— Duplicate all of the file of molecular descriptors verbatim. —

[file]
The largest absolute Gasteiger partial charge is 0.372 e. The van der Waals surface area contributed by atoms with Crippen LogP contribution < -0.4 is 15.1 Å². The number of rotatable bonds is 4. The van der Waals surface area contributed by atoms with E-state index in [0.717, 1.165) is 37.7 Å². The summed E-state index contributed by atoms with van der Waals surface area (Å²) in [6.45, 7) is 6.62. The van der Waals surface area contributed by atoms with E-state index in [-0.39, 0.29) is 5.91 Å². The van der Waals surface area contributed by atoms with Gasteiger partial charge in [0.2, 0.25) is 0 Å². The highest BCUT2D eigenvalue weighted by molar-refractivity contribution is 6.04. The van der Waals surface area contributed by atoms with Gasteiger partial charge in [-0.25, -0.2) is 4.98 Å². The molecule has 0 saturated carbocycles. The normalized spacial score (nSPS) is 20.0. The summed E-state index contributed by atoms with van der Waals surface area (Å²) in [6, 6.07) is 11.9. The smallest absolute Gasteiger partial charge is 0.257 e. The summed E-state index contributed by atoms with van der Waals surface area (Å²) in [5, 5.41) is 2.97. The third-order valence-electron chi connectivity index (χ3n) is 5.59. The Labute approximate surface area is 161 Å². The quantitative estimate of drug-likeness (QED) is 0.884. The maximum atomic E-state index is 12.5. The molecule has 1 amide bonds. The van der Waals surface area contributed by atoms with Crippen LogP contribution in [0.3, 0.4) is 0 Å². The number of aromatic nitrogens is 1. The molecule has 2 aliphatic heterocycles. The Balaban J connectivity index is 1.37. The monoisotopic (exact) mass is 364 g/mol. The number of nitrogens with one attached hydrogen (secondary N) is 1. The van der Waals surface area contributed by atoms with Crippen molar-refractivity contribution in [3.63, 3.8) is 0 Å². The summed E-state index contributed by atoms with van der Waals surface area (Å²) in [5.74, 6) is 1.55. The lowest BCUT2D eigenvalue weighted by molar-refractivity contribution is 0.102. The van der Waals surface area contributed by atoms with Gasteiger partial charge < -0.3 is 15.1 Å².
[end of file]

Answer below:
The largest absolute Gasteiger partial charge is 0.372 e. The van der Waals surface area contributed by atoms with Crippen LogP contribution < -0.4 is 15.1 Å². The number of rotatable bonds is 4. The van der Waals surface area contributed by atoms with E-state index in [0.717, 1.165) is 37.7 Å². The summed E-state index contributed by atoms with van der Waals surface area (Å²) in [6.45, 7) is 6.62. The van der Waals surface area contributed by atoms with E-state index in [-0.39, 0.29) is 5.91 Å². The van der Waals surface area contributed by atoms with Gasteiger partial charge in [0.2, 0.25) is 0 Å². The highest BCUT2D eigenvalue weighted by molar-refractivity contribution is 6.04. The van der Waals surface area contributed by atoms with Gasteiger partial charge in [-0.25, -0.2) is 4.98 Å². The molecule has 0 saturated carbocycles. The normalized spacial score (nSPS) is 20.0. The summed E-state index contributed by atoms with van der Waals surface area (Å²) in [6, 6.07) is 11.9. The smallest absolute Gasteiger partial charge is 0.257 e. The summed E-state index contributed by atoms with van der Waals surface area (Å²) in [5, 5.41) is 2.97. The third-order valence-electron chi connectivity index (χ3n) is 5.59. The Labute approximate surface area is 161 Å². The quantitative estimate of drug-likeness (QED) is 0.884. The maximum atomic E-state index is 12.5. The molecule has 1 amide bonds. The van der Waals surface area contributed by atoms with Crippen LogP contribution in [0.3, 0.4) is 0 Å². The number of aromatic nitrogens is 1. The molecule has 2 aliphatic heterocycles. The Balaban J connectivity index is 1.37. The monoisotopic (exact) mass is 364 g/mol. The number of nitrogens with one attached hydrogen (secondary N) is 1. The van der Waals surface area contributed by atoms with Crippen molar-refractivity contribution in [3.63, 3.8) is 0 Å². The summed E-state index contributed by atoms with van der Waals surface area (Å²) in [5.74, 6) is 1.55. The lowest BCUT2D eigenvalue weighted by molar-refractivity contribution is 0.102. The van der Waals surface area contributed by atoms with Gasteiger partial charge < -0.3 is 15.1 Å².